Winter can be an exciting season, particularly if you have children and it snows; however, it is important to recognise the dangers and stay safe this winter. Many accidents and illness are caused by the freezing weather and so many of them could be prevented. Read our ten tips on how you can keep yourself safe this winter.
If it’s snowing take extra care when you are driving. In 2012, 38 people were killed in accidents on the road in adverse conditions; 544 were seriously injured and 1584 had minor injuries. Try and stick to main roads where possible that are likely to have been gritted and make sure you leave plenty of time for the journey. Pull away in a higher gear than usual and steer into a skid should you feel yourself losing control.
Prepare in advance for adverse weather conditions. Check your tyres, and replace if needed (do not forget your spare tyre as well). Be sure that you have an emergency kit in your car, should you find yourself stuck anywhere (include blankets as well, in case you have to wait for help). In extreme cases consider getting snow chains fitted to your car. Before setting off anywhere, make sure that you have cleared all of the ice and snow from your car properly. Do not pour hot water over your windscreen or windows as this can cause it to crack.
If you have to walk anywhere in adverse weather conditions make sure you are wearing suitable shoes. Try if possible to wear boots that support your ankle, and be sure that they have appropriate grip on the bottom. Be mindful when walking and consider what is underfoot. You can get chains that attach to your shoes, or use walking poles in severe weather. In 2012/13 just over 7000 people were admitted to hospital due to injuries caused by slipping on ice, so it is important to take care.
This is important if you are travelling on foot or in the car. Be sure that you and others know the exact route that you will be taking. Try and stick to clearest and most major route, as this is more likely to be gritted and clear of snow and ice. Stick to this route at all times and be sure that you have left plenty of time for your journey. Foresee any likely delays and cater for this. The last thing you should be doing in bad weather conditions is rushing.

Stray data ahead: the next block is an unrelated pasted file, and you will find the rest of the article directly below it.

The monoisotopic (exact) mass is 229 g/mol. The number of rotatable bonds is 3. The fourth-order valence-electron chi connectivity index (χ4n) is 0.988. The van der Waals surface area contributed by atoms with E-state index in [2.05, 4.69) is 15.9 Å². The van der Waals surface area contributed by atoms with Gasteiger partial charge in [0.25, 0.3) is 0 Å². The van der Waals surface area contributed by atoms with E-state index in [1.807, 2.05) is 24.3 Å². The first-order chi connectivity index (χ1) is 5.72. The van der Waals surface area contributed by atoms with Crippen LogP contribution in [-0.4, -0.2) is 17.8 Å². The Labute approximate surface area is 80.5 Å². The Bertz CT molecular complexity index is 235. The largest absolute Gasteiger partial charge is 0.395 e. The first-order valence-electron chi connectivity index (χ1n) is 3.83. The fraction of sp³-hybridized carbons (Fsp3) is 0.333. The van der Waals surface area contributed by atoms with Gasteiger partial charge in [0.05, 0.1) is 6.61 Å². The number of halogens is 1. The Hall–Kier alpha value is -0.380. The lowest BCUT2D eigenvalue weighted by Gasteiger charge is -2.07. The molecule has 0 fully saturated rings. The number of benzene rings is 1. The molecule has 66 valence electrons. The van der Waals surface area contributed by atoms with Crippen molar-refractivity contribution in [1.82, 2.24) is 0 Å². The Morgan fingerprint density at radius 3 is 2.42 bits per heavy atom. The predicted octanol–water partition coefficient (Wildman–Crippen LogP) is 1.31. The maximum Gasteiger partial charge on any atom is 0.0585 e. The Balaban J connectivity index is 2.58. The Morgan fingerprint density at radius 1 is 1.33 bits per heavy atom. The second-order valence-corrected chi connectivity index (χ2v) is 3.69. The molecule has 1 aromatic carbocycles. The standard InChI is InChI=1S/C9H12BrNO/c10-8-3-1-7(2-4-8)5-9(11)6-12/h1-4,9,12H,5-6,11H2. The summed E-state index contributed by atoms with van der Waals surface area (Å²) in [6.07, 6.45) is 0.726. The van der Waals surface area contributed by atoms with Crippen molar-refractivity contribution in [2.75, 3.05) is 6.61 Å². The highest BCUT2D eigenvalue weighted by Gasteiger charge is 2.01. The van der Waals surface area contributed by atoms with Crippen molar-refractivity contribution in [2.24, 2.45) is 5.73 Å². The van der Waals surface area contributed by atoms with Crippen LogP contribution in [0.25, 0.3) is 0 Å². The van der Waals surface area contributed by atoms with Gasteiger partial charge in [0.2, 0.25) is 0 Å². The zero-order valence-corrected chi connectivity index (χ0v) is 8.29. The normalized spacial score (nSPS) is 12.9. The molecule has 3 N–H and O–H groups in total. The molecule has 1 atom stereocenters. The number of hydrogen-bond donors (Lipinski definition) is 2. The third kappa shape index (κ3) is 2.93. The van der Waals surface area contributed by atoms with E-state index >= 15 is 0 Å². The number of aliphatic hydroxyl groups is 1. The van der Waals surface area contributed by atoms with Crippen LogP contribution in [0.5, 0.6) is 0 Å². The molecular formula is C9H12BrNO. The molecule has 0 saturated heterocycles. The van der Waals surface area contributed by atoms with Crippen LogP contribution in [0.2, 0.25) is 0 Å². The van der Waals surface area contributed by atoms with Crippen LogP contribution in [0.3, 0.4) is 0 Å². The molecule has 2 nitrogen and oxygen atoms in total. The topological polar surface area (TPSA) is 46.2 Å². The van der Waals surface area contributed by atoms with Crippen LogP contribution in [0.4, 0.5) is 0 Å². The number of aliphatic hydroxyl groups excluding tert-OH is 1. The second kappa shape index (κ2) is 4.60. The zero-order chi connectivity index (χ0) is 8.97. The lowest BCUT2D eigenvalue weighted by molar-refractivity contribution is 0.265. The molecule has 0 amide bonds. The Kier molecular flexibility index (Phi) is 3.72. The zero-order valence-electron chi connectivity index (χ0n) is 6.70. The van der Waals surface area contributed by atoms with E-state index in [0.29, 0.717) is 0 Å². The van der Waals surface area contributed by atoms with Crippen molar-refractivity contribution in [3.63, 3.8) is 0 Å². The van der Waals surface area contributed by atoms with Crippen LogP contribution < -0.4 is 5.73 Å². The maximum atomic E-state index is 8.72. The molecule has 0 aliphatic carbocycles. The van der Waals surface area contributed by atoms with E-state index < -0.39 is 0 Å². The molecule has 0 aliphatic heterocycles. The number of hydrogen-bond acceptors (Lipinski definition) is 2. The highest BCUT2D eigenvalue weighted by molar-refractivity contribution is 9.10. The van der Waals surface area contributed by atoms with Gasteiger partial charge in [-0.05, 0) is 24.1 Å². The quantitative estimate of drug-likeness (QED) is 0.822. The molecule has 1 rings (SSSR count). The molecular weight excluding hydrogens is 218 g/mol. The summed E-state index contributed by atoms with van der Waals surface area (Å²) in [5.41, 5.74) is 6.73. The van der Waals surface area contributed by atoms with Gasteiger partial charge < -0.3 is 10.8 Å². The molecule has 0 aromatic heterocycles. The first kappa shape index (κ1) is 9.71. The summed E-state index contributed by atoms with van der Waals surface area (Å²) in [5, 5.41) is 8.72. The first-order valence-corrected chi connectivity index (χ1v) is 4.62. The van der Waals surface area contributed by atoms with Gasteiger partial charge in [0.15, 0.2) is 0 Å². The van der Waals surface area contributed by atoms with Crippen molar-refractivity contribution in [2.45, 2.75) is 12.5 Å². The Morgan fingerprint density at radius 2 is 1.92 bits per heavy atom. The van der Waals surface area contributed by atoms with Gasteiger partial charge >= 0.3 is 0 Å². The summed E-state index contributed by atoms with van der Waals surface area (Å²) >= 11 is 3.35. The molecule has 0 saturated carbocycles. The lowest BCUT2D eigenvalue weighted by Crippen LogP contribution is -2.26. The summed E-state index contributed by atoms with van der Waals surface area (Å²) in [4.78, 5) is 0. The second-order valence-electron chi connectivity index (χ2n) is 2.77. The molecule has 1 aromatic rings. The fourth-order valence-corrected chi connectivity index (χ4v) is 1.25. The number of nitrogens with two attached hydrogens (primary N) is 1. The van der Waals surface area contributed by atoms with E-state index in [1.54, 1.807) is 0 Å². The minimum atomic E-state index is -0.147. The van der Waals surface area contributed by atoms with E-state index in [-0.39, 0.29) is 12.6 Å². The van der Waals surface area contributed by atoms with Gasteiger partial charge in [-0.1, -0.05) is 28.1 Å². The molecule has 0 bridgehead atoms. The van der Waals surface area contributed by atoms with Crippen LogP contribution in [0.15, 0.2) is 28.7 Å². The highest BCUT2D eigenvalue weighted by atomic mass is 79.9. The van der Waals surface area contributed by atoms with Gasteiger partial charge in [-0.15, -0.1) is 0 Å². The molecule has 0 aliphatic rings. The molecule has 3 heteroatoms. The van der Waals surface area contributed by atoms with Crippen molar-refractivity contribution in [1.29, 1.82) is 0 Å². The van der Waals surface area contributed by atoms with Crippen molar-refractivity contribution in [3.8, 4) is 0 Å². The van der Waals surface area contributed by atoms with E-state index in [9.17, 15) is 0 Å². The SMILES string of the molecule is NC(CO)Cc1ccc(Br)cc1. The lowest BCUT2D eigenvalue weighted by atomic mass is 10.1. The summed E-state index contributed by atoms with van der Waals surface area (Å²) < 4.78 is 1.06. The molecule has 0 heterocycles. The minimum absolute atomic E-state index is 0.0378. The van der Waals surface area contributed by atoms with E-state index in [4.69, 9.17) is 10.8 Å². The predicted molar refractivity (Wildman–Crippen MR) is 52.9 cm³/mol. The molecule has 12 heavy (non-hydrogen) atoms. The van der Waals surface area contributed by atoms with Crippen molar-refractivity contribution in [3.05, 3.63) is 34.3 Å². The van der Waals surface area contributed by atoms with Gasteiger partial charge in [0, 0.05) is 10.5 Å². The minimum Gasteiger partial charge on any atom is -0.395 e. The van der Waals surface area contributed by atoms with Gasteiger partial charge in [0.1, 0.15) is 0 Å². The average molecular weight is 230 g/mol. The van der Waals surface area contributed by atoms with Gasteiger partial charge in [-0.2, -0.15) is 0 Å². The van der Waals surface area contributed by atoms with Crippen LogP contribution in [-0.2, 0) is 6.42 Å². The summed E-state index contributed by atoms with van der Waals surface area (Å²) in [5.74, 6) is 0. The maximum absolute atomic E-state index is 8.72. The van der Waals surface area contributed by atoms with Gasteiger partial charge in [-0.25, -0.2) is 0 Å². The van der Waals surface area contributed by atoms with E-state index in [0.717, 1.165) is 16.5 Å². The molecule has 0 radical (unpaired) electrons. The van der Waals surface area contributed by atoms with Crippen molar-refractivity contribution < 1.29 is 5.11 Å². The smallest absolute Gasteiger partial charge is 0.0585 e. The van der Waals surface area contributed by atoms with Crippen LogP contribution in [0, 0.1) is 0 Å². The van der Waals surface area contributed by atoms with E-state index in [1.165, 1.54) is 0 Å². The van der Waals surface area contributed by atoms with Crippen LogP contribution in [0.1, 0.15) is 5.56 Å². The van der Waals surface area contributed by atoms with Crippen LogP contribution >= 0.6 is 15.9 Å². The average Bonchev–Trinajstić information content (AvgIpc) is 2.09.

Whilst this may look fun, it is incredibly dangerous, and is the cause of 20 deaths over recent years, plus many, many more near misses. You have absolutely no way of knowing if the ice will hold your weight. If your dog ends up on the ice, it is much more likely that they will be able to scrabble to safety, whereas you put yourself in unnecessary danger if you were to chase after your dog. Be aware of the dangers frozen lakes can pose and don’t put yourself or your pet at risk.
Be mindful of the area in which you choose to go sledging. Do not sledge near roads, a pavement, or water. Walk up the hill you intend to sledge down before, to get a feeling of how deep the snow is, allowing you to spot any potential dangers along the way. Always go feet first as well never travel head first. Be sure to wrap up warm, and only go sledging in the daylight.
This one can be an easy one to forget, or not think about, because the weather is cold, and you tend to be wrapped up; but it is incredibly important. If it is snowing, the snow will reflect the sunlight back up from the ground, increasing the UV exposure, so it is very important to be protected from this.
During the colder months, it is understandable that you are going to want your home to be warm. Whilst it is very important to keep warm when you are indoors, you also need to be sure that all of your appliances (boilers etc.) have been properly installed and regularly serviced. Every year 11 people die of carbon monoxide poisoning, due to gas appliances that have not been fitted properly. This needs to be carried out by a registered professional, and sufficient ventilation throughout the home is essential.
When the temperature drops, there is an increased risk of developing hypothermia, if you are exposed to the cold weather for long periods of time. This is a particular risk among the elderly. To lower this risk be sure that you move about at regular intervals, drink plenty and eat regularly, as well as wearing appropriate clothing. It is recommended that you wear several layers of thin clothing, and hats, gloves and scarfs if you are going outside. When layering up though, do not neglect the lower half of your body, and remember that your legs will get cold too.
If you are walking in adverse weather conditions, it is important that you can be seen by other walkers, and, most importantly, by vehicles. Wear either a high visibility jacket, or if you do not have access to one of these, a brightly coloured item of clothing, or scarf. Make sure that you stick to footpaths, do not attempt to walk along a road.